4 minutes read

POSTED Nov, 2020 dot IN Serverless

Understanding Your Serverless System’s Architecture with Thundra

Suna Tarıyan

Written by Suna Tarıyan

Product Manager @Thundra


In a production setup, more often than not, there are multiple AWS services working together, connected to and interacting with each other. This is because one AWS service is usually not enough to build a complete project. For example, you would need a service such as Athena or DynamoDB to store your data, and you’d need Lambda functions and API gateways to allow your users to communicate with your data. But as the scale of your project increases, so does the number of AWS services. And soon enough, it’s hard to keep track of which service is connected to which other services and how the data or control flow works. Serverless has challenges, but you don’t want this to be another thing to worry about. To address this issue, you’ll need Thundra’s Architecture view.

Visualizing AWS Architecture

When many instances of various services work together to provide a feature in a product, it is crucial to have a bird’s-eye view of the whole infrastructure so you can spot an error and debug it before it’s too late. Even though AWS X-Ray provides a topological view of the architecture, it doesn’t consider third-party APIs and services. In fact, one of the major drawbacks of going serverless is that it is very difficult to debug your code.

There is a workaround using CloudFormation, but it’s not what CloudFormation is meant to do, so it isn’t very convenient. Also, you’ll have to go back and change the architecture manually every time you make changes to your setup.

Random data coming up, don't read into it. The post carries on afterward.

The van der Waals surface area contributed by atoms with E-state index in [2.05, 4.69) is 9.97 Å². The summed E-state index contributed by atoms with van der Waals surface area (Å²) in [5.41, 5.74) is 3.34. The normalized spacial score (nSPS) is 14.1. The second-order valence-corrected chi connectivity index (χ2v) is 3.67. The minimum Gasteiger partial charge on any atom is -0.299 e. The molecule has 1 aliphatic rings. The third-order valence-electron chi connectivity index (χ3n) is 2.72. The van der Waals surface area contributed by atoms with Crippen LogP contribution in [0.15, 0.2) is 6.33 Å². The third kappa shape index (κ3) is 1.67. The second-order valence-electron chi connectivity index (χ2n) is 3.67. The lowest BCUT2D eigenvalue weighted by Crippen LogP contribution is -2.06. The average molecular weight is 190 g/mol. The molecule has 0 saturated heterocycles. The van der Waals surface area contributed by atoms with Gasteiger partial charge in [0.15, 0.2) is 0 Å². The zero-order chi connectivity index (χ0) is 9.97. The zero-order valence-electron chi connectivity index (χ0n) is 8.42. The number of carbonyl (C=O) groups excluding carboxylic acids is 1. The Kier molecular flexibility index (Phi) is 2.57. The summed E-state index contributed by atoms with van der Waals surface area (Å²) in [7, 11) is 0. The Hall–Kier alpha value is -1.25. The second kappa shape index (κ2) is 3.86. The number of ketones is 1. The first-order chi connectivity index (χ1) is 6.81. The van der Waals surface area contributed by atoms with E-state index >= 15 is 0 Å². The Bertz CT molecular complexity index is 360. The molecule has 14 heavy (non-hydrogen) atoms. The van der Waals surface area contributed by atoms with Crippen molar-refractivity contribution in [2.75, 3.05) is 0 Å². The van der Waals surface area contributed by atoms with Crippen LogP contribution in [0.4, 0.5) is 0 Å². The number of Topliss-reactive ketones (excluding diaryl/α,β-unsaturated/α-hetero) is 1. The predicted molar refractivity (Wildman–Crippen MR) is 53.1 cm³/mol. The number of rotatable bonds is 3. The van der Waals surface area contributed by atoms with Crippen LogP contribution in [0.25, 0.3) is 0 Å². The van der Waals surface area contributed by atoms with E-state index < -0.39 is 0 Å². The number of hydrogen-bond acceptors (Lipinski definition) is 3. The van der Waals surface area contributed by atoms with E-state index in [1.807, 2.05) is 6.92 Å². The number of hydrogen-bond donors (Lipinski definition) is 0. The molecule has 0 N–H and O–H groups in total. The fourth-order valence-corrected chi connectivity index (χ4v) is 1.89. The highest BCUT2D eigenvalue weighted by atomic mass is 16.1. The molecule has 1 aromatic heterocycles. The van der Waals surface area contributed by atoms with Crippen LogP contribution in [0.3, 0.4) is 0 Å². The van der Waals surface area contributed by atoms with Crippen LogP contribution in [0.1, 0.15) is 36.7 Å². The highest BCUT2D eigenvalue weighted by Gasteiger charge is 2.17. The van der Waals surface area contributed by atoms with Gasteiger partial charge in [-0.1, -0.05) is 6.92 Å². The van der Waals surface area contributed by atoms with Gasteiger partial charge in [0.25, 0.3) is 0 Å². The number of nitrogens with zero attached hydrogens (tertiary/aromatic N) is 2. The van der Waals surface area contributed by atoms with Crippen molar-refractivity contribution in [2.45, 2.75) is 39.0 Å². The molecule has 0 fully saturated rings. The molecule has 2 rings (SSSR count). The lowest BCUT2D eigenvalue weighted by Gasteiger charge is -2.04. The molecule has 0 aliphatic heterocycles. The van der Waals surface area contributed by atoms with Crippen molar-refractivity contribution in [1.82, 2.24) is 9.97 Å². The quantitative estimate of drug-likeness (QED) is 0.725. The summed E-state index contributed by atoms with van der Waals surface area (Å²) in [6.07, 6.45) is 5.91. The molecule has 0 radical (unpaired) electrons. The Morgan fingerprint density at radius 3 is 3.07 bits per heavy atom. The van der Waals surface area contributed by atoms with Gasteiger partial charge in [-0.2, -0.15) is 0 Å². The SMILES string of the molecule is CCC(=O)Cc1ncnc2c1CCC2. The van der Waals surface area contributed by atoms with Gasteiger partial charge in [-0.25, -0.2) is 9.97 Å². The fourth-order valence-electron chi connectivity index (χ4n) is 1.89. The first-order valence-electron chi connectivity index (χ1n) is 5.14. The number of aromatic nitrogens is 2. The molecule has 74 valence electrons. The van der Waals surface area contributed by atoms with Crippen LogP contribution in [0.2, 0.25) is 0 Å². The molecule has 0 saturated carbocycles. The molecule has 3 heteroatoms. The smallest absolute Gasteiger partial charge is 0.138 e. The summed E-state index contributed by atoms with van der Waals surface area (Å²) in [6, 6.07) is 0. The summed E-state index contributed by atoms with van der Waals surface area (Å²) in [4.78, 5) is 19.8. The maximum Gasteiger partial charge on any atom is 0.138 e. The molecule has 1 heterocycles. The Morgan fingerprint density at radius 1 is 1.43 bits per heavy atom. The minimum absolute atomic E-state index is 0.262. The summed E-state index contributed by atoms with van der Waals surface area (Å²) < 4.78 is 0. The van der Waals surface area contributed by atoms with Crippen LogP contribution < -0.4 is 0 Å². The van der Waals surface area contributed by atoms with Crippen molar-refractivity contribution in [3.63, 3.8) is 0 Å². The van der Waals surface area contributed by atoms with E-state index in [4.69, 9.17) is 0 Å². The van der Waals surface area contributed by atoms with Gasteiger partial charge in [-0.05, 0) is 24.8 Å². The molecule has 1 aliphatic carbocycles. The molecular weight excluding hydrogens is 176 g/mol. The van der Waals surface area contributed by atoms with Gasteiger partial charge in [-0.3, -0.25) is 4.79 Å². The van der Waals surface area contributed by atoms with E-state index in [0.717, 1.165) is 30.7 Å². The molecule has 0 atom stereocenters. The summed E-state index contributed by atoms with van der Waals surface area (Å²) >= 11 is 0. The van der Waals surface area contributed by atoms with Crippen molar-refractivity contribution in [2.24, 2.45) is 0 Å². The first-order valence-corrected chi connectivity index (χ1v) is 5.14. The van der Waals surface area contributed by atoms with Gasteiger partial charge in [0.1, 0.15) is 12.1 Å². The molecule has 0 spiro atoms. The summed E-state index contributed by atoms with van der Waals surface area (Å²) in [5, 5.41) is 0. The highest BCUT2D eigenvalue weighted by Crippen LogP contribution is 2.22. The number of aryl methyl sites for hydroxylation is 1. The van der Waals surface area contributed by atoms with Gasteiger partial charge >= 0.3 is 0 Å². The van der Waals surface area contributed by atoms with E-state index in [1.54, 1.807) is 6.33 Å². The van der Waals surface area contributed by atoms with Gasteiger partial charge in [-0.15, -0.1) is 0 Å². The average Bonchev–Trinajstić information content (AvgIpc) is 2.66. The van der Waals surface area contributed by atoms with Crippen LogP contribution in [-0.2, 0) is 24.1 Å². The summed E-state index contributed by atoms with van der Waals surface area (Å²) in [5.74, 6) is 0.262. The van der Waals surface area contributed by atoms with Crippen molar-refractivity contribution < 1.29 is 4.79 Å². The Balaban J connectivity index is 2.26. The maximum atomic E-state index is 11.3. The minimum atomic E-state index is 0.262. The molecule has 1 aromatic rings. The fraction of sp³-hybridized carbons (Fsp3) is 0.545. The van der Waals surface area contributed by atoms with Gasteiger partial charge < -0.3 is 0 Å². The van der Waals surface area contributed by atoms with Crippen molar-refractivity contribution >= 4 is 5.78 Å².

To understand why you need a better architecture view, suppose you have a Lambda function that’s triggered every time a file is uploaded to S3. You can check the Lambda function’s configuration to see what the trigger is, as shown in the screenshot below:

lambda function's trigger configuration

Figure 1: Lambda function’s trigger configuration 

As you can see from the screenshot, there is an S3 trigger for this Lambda function. What isn’t apparent, though, is the destination, which isn’t visible in the screenshot. You can add an SNS topic, an SQS queue, another Lambda function, or an EventBridge event bus as a destination. The problem, though, is that that’s a limited list of destinations. The Lambda function shown in the screenshot actually reads the name of the item uploaded to the configured S3 bucket and adds a record in a DynamoDB table. So the destination for this Lambda function is a DynamoDB table, but that isn’t shown in the designer. This is where it becomes difficult to understand the architecture of your project.

Thundra’s Architecture View to the Rescue

If you’re unable to visualize the architecture, you won’t be able to make connections and understand the relationships between different services in the project. As already mentioned, figure 1 is not telling the complete story, but let’s continue with the same example. To reiterate, there’s a Lambda function that is triggered whenever a file is uploaded to an S3 bucket. This function reads the name of the file uploaded, along with the name of the bucket, and adds this information to a DynamoDB table as a document, but that DynamoDB connection is not shown in figure 1.

Once the record is created in the DynamoDB table, another Lambda function is triggered. This second Lambda function reads the newly created record in DynamoDB and logs it to the console, and you can see the record using Amazon CloudWatch logs. But how will you know which is the second Lambda function? Unless you’ve made a note of this manually, you will have to go through each Lambda function and check the trigger manually. This isn’t feasible when you’re working on a large-scale project. But imagine having all this information mapped in one page in an easily understandable design, like the one shown in figure 2: